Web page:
Tuesday, January 21, 2014



"Hysteria for a football team," as Sammy Walker sings it. Or, "teams."

Americans go berserk as the playoffs lead down to the moronically named "Super Bowl," which practically shuts down the entire country. Stores are deserted. Everyone is obsessed with watching a game that involves two teams that 90% of the country never saw in person and couldn't reach without a plane ticket. It involves a bunch of millionaires carrying on for a city they most likely don't live in. It also involves the incredible idiot hype over...get this...being sure to WATCH TV COMMERCIALS. "Wow, these super-rich companies that make enough to pay over a million dollars for 30 or 60 seconds...are gonna do their utmost to get our attention, so let's all WATCH and later talk about which ad was our favorite!"

That's hysteria for a football game, all right; another reason to hate Americans. Yes, let's all watch Madison Avenue's sick but "clever" ads...as if we haven't had enough of a slimy gekko, a loud duck, and all the other daily pests in TV ads.

Ooh ooh! Lets not move off the couch for a moment, in case we miss that Oprah ad everyone will be talking about Monday morning, or Schwarzenegger, or some "hilarious" beer commercial, or maybe just some stupid girl in Viley Virus gear getting risque (at only a lad-mag Maxim level). Oooh, she's whoring for some stinky cologne. Or an Internet company. Oooh, you go girl, you Go Daddy!

Oh yes and let's not forget the hysteria over a "rock concert" plopped in at halftime. Let's watch some pretentious superstar asshole (Broooooose) singing his gratingest hits, or some fading rockers try to show they still have it, or some newcomer bitch giving a performance that would embarrass her gynecologist.

Meanwhile, people are dying. More than likely, a call to 911 on "Super Bowl" Sunday wouldn't get a response for a half hour, and the only personnel at the hospital on duty would be a few hapless bedpan cleaners.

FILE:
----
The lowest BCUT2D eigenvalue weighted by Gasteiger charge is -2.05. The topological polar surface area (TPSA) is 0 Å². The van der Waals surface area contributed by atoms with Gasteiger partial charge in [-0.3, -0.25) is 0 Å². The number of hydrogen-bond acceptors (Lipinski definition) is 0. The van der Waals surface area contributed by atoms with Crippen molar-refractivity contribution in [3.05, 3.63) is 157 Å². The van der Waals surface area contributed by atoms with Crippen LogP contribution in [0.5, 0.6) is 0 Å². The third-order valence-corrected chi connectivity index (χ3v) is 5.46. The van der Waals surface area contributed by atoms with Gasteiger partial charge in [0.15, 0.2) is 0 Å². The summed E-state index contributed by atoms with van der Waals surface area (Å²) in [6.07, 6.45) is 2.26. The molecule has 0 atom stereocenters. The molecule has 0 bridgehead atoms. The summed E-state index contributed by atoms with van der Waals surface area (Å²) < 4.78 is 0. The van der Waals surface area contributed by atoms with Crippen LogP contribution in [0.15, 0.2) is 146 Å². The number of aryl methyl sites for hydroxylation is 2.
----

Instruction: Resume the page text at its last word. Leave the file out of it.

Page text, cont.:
The contrast between a stadium of screaming fans and one old woman's silent last moments on Earth, is the subject of Sammy Walker's song, which sort of takes his friend Phil Ochs' "Flower Lady" to a logical extreme. While a football game is going on (at the time, the Pittsburgh Steelers were one of the perennial top Super Bowl contenders) nobody is caring much about an old lady living and now dying alone.

Do I watch the fucking "Super Bowl?" Not usually. Thanks to the Internet, more "American-wanna be" fetishists are doing it. The ones who sit around calling themselves Cal E. Fornia and desperately import Velveeta over their own country's cheese. If I do watch, it's generally the last quarter, when it might be mildly interesting to see how the teams cope with pressure in a close game.

PS, it ain't exactly over on February 2nd. Once the football insanity has finally died down, including the post-game week of analysis and listing "favorite commercials" and how the rock act did...it's BASKETBALL idiocy, and an entire month of "March Madness." Ugh.

Watch the "Super Bowl?" I'd rather "support the artist" and go see Sammy Walker in concert. Unfortunately, ticket prices are high, times are tough, transit is impossible, and the number of decent venues for a singer-songwriter continue to shrink. Indie artists desperately need and often can't afford a booking manager, and small clubs don't pay enough to pay for the hotel and car fare. Some deserving artists chronicled here on the blog may perform locally once in a while Severin Browne, Martin Briley, Turley Richards and that's about it. Most aren't making money off royalties, either.

Sammy Walker was recently interviewed by Kasper Nijsen at the SomethingelseReviews.com website, mentioned that he hasn't performed much, except for a few local dates in North Carolina. It's just not easy for any singer-songwriter on an indie label, or no label, to get worthwhile gigs "Without the internet and the new technologies, no one would be listening to my songs at all..."

And most important is to actually listen: "Sometimes it seems a lot of people have forgotten to listen to the words to songs. I mean, the general listening public. I don't know how many people today can still sit and listen to the words and contemplate what they're hearing. But there's always the exceptions, of course, who are influenced by that kind of music and do listen to music where the words are a big part of the song."

Listen to "Cold Pittsburgh Morning," one of the great songs that has often led reviewers to link Sammy Walker with such contemporaries as Bob Dylan and Phil Ochs.

Sammy Walker href> No egocentric password to type in. No "tip jar" request. No idiot capcha codes. No use of a "service" that wants you to pay to be a "premium" member for faster downloads or that pays uploaders to steal from artists.
Full Post

No comments:

Post a Comment